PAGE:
ISSN (Print) - 0012-9976 | ISSN (Online) - 2349-8846

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Kalahandi’s Poverty and Dana Majhi

The course of historical injustice and feudal-led colonisation in Kalahandi remains uncorrected through a structural exclusion of the marginalised.

Dana Majhi, a tribal man from the Kalahandi district of Odisha, first caught the nation’s attention in 2016 when he carried his wife’s corpse on his shoulders for over 10 kilometres because the district hospital at Bhawanipatna could not spare a vehicle. He was in the news again in 2021 when his daughter, who had accompanied him on that harrowing walk, passed the Class 10 board exam. This became an interesting titbit for mainstream Odia and national media. Celebratory narratives were created around Majhi and his daughter. However, it is a cause for intellectual discomfort to celebrate the matriculation exam success without a critical note on Kalahandi’s poverty and what it means for people like Majhi.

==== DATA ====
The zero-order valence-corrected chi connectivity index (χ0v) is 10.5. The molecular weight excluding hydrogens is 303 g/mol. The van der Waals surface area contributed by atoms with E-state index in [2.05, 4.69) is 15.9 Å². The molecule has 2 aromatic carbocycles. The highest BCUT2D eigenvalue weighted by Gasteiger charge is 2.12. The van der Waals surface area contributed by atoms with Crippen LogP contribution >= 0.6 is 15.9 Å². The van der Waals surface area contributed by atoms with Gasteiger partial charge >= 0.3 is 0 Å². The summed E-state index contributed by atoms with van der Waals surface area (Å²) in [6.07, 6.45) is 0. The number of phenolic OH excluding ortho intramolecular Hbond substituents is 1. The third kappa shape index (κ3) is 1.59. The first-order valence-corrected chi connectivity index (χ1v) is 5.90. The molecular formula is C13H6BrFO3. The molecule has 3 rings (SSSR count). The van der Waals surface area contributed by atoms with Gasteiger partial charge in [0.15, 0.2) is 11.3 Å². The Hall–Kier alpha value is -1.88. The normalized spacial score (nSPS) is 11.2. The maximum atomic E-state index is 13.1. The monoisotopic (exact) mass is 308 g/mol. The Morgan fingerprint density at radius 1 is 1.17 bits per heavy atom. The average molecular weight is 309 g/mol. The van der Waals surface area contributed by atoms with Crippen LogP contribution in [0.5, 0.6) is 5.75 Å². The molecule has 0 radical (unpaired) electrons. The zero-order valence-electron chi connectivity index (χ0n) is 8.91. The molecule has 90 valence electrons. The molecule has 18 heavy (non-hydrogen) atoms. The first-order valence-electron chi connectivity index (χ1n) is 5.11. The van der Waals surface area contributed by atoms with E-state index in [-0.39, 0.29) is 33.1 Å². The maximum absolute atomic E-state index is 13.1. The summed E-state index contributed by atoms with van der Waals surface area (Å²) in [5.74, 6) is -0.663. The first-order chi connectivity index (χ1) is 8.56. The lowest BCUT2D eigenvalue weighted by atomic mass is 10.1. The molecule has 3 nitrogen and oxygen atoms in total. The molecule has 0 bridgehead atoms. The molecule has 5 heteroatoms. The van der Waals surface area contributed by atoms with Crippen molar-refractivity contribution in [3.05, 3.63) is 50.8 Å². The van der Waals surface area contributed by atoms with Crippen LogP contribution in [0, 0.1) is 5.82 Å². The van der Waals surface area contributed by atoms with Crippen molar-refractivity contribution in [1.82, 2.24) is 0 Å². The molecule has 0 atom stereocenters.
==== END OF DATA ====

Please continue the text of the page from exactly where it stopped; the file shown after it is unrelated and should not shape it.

Majhi’s individual experience is just the tip of the iceberg. The big picture reveals the naked truth of a defective society, economy, politics, and governance in Kalahandi especially and Odisha in general. Thus, simply sympathising with his experience without delving into the deeper issue of his marginalisation and generational poverty is violence on him. Celebrating his daughter’s success against the background of their reality as an isolated case is parochial. It trivialises the historical injustice and systematic structural exclusion of native tribes, Dalits, and Other Backward Classes (OBCs) of society over centuries. It also covers up the exclusionary practices of the dominant post-independence politics led by feudal and upper-caste groups.

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Updated On : 27th Jan, 2022
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